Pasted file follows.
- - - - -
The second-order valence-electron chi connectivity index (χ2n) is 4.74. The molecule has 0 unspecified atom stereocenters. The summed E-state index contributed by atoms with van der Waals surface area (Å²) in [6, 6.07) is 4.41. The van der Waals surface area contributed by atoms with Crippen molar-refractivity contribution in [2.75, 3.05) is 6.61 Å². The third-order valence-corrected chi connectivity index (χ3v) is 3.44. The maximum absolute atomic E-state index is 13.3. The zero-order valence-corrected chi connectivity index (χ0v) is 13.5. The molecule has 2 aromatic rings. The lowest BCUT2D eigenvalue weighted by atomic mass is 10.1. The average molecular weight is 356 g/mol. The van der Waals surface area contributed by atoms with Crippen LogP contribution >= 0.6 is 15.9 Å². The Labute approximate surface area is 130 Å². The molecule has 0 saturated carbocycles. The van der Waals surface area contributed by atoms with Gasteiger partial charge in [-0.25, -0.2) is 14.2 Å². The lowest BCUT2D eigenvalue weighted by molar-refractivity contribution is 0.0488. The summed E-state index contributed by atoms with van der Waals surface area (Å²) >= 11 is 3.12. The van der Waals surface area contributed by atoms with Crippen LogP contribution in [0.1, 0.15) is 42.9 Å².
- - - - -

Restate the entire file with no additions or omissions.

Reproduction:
The second-order valence-electron chi connectivity index (χ2n) is 4.74. The molecule has 0 unspecified atom stereocenters. The summed E-state index contributed by atoms with van der Waals surface area (Å²) in [6, 6.07) is 4.41. The van der Waals surface area contributed by atoms with Crippen molar-refractivity contribution in [2.75, 3.05) is 6.61 Å². The third-order valence-corrected chi connectivity index (χ3v) is 3.44. The maximum absolute atomic E-state index is 13.3. The zero-order valence-corrected chi connectivity index (χ0v) is 13.5. The molecule has 2 aromatic rings. The lowest BCUT2D eigenvalue weighted by atomic mass is 10.1. The average molecular weight is 356 g/mol. The van der Waals surface area contributed by atoms with Crippen LogP contribution >= 0.6 is 15.9 Å². The Labute approximate surface area is 130 Å². The molecule has 0 saturated carbocycles. The van der Waals surface area contributed by atoms with Gasteiger partial charge in [-0.25, -0.2) is 14.2 Å². The lowest BCUT2D eigenvalue weighted by molar-refractivity contribution is 0.0488. The summed E-state index contributed by atoms with van der Waals surface area (Å²) >= 11 is 3.12. The van der Waals surface area contributed by atoms with Crippen LogP contribution in [0.1, 0.15) is 42.9 Å².